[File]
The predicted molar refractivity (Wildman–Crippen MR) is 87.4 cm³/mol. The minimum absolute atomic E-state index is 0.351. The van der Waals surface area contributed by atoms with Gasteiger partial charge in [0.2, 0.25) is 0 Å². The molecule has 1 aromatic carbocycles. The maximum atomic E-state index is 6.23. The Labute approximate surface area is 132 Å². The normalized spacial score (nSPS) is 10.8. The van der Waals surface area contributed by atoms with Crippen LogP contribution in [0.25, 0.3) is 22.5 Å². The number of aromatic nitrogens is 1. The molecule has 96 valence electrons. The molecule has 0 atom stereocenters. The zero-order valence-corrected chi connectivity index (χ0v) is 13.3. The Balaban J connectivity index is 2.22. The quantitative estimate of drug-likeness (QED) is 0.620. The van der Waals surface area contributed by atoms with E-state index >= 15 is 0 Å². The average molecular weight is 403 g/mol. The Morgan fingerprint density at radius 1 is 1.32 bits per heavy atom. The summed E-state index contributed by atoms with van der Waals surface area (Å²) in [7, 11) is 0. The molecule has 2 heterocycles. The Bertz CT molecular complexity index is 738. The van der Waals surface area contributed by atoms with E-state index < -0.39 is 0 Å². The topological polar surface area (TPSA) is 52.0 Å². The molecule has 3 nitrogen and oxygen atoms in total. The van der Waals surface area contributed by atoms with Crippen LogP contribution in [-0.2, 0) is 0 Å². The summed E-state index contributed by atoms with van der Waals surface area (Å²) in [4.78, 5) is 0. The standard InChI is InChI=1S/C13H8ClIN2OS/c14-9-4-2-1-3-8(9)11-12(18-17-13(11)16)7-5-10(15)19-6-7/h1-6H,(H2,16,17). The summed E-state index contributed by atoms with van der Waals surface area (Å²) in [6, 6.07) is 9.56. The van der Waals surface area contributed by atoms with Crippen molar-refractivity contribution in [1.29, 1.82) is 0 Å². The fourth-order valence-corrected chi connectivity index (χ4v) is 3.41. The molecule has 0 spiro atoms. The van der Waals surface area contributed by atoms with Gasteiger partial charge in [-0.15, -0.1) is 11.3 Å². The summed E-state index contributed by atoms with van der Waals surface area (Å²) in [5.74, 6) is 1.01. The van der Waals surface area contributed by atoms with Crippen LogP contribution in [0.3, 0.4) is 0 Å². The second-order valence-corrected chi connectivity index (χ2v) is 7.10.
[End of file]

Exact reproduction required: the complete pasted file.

The predicted molar refractivity (Wildman–Crippen MR) is 87.4 cm³/mol. The minimum absolute atomic E-state index is 0.351. The van der Waals surface area contributed by atoms with Gasteiger partial charge in [0.2, 0.25) is 0 Å². The molecule has 1 aromatic carbocycles. The maximum atomic E-state index is 6.23. The Labute approximate surface area is 132 Å². The normalized spacial score (nSPS) is 10.8. The van der Waals surface area contributed by atoms with Crippen LogP contribution in [0.25, 0.3) is 22.5 Å². The number of aromatic nitrogens is 1. The molecule has 96 valence electrons. The molecule has 0 atom stereocenters. The zero-order valence-corrected chi connectivity index (χ0v) is 13.3. The Balaban J connectivity index is 2.22. The quantitative estimate of drug-likeness (QED) is 0.620. The van der Waals surface area contributed by atoms with E-state index >= 15 is 0 Å². The average molecular weight is 403 g/mol. The Morgan fingerprint density at radius 1 is 1.32 bits per heavy atom. The summed E-state index contributed by atoms with van der Waals surface area (Å²) in [7, 11) is 0. The molecule has 2 heterocycles. The Bertz CT molecular complexity index is 738. The van der Waals surface area contributed by atoms with E-state index < -0.39 is 0 Å². The topological polar surface area (TPSA) is 52.0 Å². The molecule has 3 nitrogen and oxygen atoms in total. The van der Waals surface area contributed by atoms with Crippen LogP contribution in [-0.2, 0) is 0 Å². The summed E-state index contributed by atoms with van der Waals surface area (Å²) in [4.78, 5) is 0. The standard InChI is InChI=1S/C13H8ClIN2OS/c14-9-4-2-1-3-8(9)11-12(18-17-13(11)16)7-5-10(15)19-6-7/h1-6H,(H2,16,17). The summed E-state index contributed by atoms with van der Waals surface area (Å²) in [6, 6.07) is 9.56. The van der Waals surface area contributed by atoms with Crippen molar-refractivity contribution in [1.29, 1.82) is 0 Å². The fourth-order valence-corrected chi connectivity index (χ4v) is 3.41. The molecule has 0 spiro atoms. The van der Waals surface area contributed by atoms with Gasteiger partial charge in [-0.15, -0.1) is 11.3 Å². The summed E-state index contributed by atoms with van der Waals surface area (Å²) in [5.74, 6) is 1.01. The van der Waals surface area contributed by atoms with Crippen LogP contribution in [0.3, 0.4) is 0 Å². The second-order valence-corrected chi connectivity index (χ2v) is 7.10.